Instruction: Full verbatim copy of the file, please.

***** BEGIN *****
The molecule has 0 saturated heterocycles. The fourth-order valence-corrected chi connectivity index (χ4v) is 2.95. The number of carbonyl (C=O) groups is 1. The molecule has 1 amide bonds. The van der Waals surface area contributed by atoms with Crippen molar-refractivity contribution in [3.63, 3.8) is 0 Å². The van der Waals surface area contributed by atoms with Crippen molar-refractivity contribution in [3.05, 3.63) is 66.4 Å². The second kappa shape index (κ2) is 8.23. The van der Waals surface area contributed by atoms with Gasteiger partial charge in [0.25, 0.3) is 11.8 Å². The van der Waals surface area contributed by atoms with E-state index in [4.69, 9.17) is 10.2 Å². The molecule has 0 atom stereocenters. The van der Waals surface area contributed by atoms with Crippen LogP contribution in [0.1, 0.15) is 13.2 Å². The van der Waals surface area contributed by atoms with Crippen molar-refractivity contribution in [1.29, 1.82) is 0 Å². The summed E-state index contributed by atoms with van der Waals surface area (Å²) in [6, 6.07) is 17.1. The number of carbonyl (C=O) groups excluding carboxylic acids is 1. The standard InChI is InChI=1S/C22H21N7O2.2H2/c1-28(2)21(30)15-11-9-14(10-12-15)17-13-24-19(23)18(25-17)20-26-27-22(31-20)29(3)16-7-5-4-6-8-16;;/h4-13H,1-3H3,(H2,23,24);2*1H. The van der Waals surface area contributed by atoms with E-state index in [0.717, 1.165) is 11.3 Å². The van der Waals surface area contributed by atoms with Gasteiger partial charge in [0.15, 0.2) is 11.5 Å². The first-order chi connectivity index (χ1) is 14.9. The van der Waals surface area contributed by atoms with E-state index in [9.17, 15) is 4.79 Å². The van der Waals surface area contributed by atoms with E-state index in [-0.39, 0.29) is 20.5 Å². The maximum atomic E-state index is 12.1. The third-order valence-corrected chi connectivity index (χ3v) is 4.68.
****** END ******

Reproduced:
The molecule has 0 saturated heterocycles. The fourth-order valence-corrected chi connectivity index (χ4v) is 2.95. The number of carbonyl (C=O) groups is 1. The molecule has 1 amide bonds. The van der Waals surface area contributed by atoms with Crippen molar-refractivity contribution in [3.63, 3.8) is 0 Å². The van der Waals surface area contributed by atoms with Crippen molar-refractivity contribution in [3.05, 3.63) is 66.4 Å². The second kappa shape index (κ2) is 8.23. The van der Waals surface area contributed by atoms with Gasteiger partial charge in [0.25, 0.3) is 11.8 Å². The van der Waals surface area contributed by atoms with E-state index in [4.69, 9.17) is 10.2 Å². The molecule has 0 atom stereocenters. The van der Waals surface area contributed by atoms with Crippen LogP contribution in [0.1, 0.15) is 13.2 Å². The van der Waals surface area contributed by atoms with Crippen molar-refractivity contribution in [1.29, 1.82) is 0 Å². The summed E-state index contributed by atoms with van der Waals surface area (Å²) in [6, 6.07) is 17.1. The number of carbonyl (C=O) groups excluding carboxylic acids is 1. The standard InChI is InChI=1S/C22H21N7O2.2H2/c1-28(2)21(30)15-11-9-14(10-12-15)17-13-24-19(23)18(25-17)20-26-27-22(31-20)29(3)16-7-5-4-6-8-16;;/h4-13H,1-3H3,(H2,23,24);2*1H. The van der Waals surface area contributed by atoms with E-state index in [0.717, 1.165) is 11.3 Å². The van der Waals surface area contributed by atoms with Gasteiger partial charge in [0.15, 0.2) is 11.5 Å². The first-order chi connectivity index (χ1) is 14.9. The van der Waals surface area contributed by atoms with E-state index in [9.17, 15) is 4.79 Å². The van der Waals surface area contributed by atoms with E-state index in [-0.39, 0.29) is 20.5 Å². The maximum atomic E-state index is 12.1. The third-order valence-corrected chi connectivity index (χ3v) is 4.68.